23 Nov WHEN THE HEART MIGRATES/ARGENTINE
My name is Camilla and I am 26 years old. I entered the Congregation 3 years ago. This very important moment in my life coincided with my first important step as a migrant. During my first year as a postulant I found myself living, for the first time, in a country that was not mine. God gifted me with the experience of being welcomed before that of welcoming others. I emigrated from my country, my life style and my culture. I resituated myself and I put down roots in a place again. I left behind bonds, places, security and so much more. I packed “the essential” in a suitcase weighing 23 kilos and I left. This opportunity to migrate provided me with the certainty that the heart knows no boundaries. Jesus invited me (and I invited myself) to make of my heart a home for so many faces, stories, people, cultures… This year living in Ituzaingo, I received the invitation and challenge to take another step. I was given the enormous gift of living with an Armenian family. We shared everyday life, the morning greeting, school homework, mate or cups of coffee in the garden of the house. All this served to double the stakes. My being a sister became much bigger and I discovered that just like the heart, the family knows no boundaries and has unthinkable horizons. My life was filled with colour as I accompanied them in a small and humble way and as family member. Being family with people who had left their families. As an educator, above all of small children, I am moved when I watch children. I feel invited to take very special care of those little ones who have given up the main concern of what are they going to play today or what TV cartoon programs they are going to watch. Helping these little migrant faces to recover some of their innocence, simplicity, tenderness, and spontaneity was like a motor that fired me up. During this time, I enjoyed so many games in the town square, an amazing trip to Temaikén Zoo, lots of dances and songs, paper planes and irrepressible laughter. For me they were transformed into tiny acts of justice. Little girls and little boys are the same the world over. And these children in particular, have a great capacity for enjoyment, love and gratitude which moved and had a strong impact on my heart. In the present moment which has proved to be so complex for them, making them laugh is the very least we can do. I want to continue this slow journey trying to find ways of creating spaces in my heart for that “an ever greater we” which has a new face and a new culture to be embraced every day. A new dish to be tasted, and so many new ways to learn.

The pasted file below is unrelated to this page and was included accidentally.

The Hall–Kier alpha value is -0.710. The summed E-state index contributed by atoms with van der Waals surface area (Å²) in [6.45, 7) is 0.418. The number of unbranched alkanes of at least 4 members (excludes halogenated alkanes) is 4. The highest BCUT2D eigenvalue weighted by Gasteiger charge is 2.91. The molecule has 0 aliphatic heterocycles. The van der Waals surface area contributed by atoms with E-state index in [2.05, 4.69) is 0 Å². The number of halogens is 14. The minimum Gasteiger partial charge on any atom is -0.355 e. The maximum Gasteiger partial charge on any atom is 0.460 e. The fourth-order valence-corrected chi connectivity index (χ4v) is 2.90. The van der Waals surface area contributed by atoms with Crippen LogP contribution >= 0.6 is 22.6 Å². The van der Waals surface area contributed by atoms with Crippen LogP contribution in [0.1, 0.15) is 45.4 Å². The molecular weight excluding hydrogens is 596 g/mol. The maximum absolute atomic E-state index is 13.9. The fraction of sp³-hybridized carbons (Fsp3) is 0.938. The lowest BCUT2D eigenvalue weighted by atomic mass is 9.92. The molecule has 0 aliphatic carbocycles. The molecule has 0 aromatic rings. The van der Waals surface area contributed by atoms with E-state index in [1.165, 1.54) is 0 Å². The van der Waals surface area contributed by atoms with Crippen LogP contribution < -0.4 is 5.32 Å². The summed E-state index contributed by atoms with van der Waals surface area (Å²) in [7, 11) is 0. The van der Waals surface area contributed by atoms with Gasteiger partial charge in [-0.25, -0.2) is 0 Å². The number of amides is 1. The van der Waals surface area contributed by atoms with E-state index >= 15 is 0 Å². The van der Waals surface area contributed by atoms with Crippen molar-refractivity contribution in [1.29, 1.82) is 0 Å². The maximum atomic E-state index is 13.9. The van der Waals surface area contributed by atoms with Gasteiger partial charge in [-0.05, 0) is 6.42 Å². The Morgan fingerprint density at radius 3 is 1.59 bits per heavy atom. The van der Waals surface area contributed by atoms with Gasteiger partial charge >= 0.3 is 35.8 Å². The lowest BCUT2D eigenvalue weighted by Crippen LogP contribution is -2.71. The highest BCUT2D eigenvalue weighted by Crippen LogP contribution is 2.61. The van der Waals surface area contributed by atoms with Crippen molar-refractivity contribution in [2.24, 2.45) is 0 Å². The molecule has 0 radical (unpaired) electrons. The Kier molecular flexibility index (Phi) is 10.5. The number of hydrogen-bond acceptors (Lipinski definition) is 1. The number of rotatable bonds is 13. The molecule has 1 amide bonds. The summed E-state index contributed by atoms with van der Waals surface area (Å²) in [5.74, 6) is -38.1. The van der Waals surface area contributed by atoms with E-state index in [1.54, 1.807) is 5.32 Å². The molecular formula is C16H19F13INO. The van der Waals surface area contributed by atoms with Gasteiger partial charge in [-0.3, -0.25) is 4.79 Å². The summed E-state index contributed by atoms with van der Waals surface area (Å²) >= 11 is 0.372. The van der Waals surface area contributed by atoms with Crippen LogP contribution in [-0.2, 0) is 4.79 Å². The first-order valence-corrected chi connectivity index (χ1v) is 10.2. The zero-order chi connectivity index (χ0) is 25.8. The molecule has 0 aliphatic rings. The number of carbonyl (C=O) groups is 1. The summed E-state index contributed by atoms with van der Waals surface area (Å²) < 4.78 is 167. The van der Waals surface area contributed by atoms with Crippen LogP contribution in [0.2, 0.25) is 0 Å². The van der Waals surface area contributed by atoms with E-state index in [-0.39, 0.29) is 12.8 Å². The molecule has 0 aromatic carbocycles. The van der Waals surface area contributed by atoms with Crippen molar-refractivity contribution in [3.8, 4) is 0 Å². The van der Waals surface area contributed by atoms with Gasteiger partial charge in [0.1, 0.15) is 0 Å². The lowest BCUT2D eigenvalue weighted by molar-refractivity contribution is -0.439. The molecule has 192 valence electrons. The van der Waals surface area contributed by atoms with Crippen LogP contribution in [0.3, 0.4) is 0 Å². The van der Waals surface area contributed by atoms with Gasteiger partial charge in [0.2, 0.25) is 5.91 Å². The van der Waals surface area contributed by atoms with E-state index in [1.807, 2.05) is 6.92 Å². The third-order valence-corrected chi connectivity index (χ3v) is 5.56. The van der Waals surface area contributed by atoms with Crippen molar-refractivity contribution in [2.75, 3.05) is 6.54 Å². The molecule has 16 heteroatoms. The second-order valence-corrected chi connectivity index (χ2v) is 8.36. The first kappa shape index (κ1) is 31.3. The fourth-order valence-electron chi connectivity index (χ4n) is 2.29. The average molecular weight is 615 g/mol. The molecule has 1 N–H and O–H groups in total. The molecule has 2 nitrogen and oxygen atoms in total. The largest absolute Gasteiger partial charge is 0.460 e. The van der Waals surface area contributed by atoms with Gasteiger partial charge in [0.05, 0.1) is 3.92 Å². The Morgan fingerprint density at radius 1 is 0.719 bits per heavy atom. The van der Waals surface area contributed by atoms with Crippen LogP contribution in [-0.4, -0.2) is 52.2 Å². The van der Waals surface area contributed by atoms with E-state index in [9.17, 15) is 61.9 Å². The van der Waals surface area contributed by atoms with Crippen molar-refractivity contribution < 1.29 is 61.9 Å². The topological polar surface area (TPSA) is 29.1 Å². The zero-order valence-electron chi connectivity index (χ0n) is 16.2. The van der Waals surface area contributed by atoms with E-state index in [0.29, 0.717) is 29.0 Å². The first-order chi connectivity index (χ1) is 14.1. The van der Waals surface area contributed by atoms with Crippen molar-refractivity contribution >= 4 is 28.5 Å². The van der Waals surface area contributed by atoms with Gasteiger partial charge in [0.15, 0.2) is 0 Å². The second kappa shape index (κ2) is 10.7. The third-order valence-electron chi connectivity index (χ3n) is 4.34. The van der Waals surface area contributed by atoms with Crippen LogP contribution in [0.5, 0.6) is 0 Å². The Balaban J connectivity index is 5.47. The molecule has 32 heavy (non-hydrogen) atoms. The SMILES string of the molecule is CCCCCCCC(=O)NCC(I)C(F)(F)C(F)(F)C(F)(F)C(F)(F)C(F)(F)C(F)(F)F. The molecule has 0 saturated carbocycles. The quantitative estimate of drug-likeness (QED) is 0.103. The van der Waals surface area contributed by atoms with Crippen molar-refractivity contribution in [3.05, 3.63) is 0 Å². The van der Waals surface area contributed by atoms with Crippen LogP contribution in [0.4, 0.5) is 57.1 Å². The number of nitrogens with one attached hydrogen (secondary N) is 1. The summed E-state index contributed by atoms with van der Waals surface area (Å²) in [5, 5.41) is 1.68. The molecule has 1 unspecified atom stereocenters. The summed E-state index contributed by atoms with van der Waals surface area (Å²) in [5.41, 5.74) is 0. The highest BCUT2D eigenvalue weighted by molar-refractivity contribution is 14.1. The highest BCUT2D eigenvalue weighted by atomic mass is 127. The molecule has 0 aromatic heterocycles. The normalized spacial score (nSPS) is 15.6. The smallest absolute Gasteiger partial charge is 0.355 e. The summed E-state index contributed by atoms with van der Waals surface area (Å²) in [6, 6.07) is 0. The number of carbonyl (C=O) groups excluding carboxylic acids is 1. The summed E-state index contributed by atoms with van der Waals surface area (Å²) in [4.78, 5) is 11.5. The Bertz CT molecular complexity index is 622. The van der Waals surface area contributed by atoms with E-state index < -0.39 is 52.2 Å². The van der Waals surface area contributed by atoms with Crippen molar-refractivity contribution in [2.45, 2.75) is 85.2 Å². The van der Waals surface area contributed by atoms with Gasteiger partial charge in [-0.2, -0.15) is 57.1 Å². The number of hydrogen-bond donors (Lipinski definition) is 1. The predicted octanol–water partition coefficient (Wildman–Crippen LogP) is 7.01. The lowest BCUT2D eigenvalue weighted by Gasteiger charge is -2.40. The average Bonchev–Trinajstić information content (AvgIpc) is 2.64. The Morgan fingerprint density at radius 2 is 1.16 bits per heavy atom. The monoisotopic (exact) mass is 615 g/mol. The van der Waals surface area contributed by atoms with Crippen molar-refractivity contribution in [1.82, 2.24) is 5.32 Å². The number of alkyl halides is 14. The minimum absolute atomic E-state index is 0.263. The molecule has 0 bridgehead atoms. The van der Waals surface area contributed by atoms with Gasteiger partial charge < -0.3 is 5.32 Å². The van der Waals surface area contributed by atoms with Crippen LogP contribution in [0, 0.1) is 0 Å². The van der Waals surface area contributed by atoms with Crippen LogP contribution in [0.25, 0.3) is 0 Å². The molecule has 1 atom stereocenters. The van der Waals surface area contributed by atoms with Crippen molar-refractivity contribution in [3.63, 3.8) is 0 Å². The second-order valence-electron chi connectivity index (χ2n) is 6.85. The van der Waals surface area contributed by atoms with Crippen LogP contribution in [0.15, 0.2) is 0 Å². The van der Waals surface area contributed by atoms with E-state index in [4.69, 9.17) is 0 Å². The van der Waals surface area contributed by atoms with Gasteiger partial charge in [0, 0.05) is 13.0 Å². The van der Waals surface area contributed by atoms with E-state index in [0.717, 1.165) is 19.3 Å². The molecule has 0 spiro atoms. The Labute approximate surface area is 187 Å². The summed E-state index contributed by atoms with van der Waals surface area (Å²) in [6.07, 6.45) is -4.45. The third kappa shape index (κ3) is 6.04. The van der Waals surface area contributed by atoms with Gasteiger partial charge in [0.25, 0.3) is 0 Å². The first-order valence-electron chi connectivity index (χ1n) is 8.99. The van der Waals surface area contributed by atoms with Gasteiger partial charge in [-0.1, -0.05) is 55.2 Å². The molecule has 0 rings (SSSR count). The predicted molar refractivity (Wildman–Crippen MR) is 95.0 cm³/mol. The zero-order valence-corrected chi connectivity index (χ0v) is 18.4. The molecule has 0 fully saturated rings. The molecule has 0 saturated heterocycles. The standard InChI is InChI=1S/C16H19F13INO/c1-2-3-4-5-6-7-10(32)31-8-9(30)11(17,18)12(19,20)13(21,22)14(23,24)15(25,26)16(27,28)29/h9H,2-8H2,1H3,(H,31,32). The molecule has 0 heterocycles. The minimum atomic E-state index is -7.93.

Camila Crespo, aci
The main image is a letter in which one of the Venezuelan children welcomed with his family in Las Tunas thanks his life in Argentina …